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Contact: Katie Lawhon, (717) 334-1124, ext. 3121
In October, the National Park Service (NPS) will continue its program of deer management at Gettysburg National Military Park and Eisenhower National Historic Site. Gettysburg and Eisenhower national parks are reducing the number of deer in the parks directly by shooting.
Hunting is not permitted inside the two parks--only qualified federal employees will take part in the effort to manage the deer populations affecting the parks. U.S.D.A. Wildlife Services will be doing the work under an inter-agency agreement with the National Park Service.
An important purpose of managing the deer population is supporting forest regeneration in historic woodlots that played a role in the fighting of the Battle of Gettysburg. The management program also provides for the long-term protection, conservation and restoration of native species and cultural landscapes.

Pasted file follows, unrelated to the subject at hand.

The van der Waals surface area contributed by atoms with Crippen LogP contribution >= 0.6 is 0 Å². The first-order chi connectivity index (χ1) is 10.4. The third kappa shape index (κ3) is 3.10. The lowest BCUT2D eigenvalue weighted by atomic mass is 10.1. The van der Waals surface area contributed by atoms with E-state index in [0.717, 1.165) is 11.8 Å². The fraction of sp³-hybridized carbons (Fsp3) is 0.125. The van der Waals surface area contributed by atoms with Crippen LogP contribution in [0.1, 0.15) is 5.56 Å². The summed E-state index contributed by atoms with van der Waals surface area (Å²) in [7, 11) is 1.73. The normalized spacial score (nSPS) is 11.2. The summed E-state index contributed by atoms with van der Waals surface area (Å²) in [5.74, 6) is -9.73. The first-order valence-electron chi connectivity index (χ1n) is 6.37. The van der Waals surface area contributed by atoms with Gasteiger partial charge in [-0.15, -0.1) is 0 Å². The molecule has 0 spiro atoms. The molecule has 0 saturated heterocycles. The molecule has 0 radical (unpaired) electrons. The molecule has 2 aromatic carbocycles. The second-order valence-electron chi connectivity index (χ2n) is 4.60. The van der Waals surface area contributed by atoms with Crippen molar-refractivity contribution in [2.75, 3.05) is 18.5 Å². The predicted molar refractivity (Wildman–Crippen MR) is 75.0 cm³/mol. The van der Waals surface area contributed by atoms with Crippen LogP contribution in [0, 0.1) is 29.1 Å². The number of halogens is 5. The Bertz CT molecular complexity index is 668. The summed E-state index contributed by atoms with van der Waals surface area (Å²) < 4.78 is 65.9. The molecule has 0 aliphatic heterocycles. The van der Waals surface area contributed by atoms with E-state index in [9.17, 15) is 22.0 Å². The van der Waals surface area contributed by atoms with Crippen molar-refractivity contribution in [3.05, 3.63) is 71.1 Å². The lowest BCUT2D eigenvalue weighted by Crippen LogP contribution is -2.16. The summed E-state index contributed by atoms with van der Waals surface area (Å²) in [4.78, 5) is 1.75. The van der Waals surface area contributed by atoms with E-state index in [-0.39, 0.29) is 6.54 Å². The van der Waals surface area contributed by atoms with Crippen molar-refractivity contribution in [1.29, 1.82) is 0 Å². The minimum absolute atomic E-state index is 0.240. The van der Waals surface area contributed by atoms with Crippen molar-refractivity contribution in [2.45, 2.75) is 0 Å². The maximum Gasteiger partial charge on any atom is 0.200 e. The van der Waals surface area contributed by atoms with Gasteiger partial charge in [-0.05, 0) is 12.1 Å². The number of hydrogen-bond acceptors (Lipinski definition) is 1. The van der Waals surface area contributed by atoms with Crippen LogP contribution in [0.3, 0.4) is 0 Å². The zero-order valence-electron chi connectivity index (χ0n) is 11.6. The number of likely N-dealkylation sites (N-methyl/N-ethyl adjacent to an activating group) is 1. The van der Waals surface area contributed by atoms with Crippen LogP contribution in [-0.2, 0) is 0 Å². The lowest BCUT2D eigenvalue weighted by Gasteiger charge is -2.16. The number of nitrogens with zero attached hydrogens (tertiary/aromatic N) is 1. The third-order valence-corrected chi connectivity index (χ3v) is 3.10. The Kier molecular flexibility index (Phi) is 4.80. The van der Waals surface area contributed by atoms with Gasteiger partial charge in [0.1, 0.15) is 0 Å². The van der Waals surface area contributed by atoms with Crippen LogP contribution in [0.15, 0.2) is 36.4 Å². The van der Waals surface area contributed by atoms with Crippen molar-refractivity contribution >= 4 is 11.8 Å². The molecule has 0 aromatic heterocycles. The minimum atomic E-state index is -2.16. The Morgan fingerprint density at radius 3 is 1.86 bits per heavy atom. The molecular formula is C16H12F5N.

All deer taken through this program will continue to be tested for Chronic Wasting Disease (CWD), found in Adams County, Pa., in October 2012. Since that time, all deer taken within the two parks have tested negative for CWD.
All venison from deer that test negative for CWD will once again be donated to Gettysburg area food banks.
“We continue to manage white-tailed deer at Gettysburg and Eisenhower parks in order to control the damage they do to historic woodlots and farm fields,” said Zach Bolitho, the park’s chief of resource management.
In 1995 an Environmental Impact Statement described and considered a variety of options for meeting park objectives for deer management, including public hunting, relocation, and the use of sterilization and contraception. Hundreds of people participated in the public review of the EIS and many commented on it in writing. The NPS decided to reduce the number of deer in the parks through shooting.
The deer management program will continue through the end of March, and continue each year as necessary. In addition to monitoring the deer population each spring, the park does long term forest monitoring to help assess the program and set deer management goals.